The Australian low-cost airline Jetstar
has apologized after a passenger's suitcase was plastered with “I
Am Gay” in stickers.
The incident, which occurred over the
weekend at Perth Airport, attracted international attention after the
passenger, a married father of two, wrote about it on his blog
“I know nobody there. It was after
midnight and the flight delayed over an hour … idle hands,
perhaps,” he tweeted on Sunday in response to questions that he
might have been the target of a joke.
He explained in his blog post that his
suitcase was the first to arrive on the carousel.
“I plucked the suitcase off the
carousel and had many eyes look me up and down. I was taken aback by
the slogan but thought I had thick enough skin to ignore the leering.
My connecting flight was about to board so I had to speed through the
terminal to check in with Qantas. As I dragged the case through the
terminal, I looked back at the people I had passed and they too
looked at me differently. My luggage was a scarlet letter.”
“I am a white heterosexual male. This
trifecta of privilege means that I'm not routinely subjected to
prejudice. But for a few minutes I got to walk in the shoes of a gay
person in a public place. For no good reason I had had a slur marked
over my luggage. I was degraded. I was shamed. I was humiliated.”
“For me, this was only a few minutes
of one day of my life. If what I felt for those few minutes is
extrapolated out every day over a lifetime, then I can fully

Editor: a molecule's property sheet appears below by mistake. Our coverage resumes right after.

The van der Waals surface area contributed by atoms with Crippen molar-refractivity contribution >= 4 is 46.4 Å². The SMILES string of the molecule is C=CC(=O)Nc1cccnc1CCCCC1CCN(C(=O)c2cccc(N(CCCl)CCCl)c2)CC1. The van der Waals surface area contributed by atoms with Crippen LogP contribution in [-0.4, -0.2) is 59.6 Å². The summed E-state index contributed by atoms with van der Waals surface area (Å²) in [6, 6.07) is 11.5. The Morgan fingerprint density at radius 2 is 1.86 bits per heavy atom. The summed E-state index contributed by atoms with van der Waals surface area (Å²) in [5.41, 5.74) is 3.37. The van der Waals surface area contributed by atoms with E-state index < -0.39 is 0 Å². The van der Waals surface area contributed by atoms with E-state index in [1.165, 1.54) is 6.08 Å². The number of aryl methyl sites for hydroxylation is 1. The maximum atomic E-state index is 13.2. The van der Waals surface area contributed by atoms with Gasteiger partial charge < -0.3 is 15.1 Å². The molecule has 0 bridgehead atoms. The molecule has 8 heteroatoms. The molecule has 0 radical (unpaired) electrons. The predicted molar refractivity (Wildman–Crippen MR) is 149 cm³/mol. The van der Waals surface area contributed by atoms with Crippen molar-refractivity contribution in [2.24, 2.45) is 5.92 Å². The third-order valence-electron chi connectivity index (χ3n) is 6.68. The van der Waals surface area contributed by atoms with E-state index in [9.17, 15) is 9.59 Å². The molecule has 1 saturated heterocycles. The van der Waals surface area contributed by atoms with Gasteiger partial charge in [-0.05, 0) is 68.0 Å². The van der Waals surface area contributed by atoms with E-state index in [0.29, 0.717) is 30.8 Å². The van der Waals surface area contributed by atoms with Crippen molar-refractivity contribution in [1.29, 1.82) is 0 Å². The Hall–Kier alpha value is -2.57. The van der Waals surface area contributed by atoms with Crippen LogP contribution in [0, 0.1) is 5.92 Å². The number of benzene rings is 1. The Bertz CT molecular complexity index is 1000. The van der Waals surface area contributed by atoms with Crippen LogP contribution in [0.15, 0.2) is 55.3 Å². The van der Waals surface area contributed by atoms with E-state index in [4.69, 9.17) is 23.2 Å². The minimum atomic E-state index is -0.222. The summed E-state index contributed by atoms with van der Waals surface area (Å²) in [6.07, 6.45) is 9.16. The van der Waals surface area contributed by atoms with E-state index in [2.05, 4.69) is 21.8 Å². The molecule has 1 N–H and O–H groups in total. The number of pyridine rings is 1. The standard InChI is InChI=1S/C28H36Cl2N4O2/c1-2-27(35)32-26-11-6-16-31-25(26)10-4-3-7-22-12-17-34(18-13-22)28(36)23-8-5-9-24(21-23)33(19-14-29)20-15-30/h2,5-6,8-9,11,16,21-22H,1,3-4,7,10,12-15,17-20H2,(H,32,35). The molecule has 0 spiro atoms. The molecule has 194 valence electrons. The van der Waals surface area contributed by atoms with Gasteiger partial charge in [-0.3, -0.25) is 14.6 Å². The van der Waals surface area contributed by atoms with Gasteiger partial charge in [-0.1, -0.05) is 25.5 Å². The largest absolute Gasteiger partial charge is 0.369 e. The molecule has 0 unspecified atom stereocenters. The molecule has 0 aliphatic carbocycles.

understand why our gay friends feel persecuted and why they have such
high rates of suicide. It is unacceptable.”
“It is said that words can't hurt
you. That it is true. But it isn't the words that hurt, it's the
intention behind them. 'I am gay' was not emblazoned across my
luggage as a celebration. It was used as a pejorative. It was used to
humiliate. It was used as a slur.”
“Some people have been commenting
that it's probably just some loser in backrooms making a distasteful
joke. Or that Jetstar has a culture of homophobia. Unfortunately, the
mistreatment of our gay friends spans society. It goes all the way up
to our political leaders and includes such luminaries as our Prime
Minister. Our laws ensure that homosexuals are not afforded the same
rights and dignities that many of us straight people take for granted
every day,” he added, a reference to Prime Minister Tony Abbott,
who is opposed to legalizing gay marriage.
The airline said in a statement that it
was conducting a “thorough investigation” into the incident.
“We are taking this matter very
seriously and we have contacted the passenger to apologize for any
distress caused,” a spokesperson said.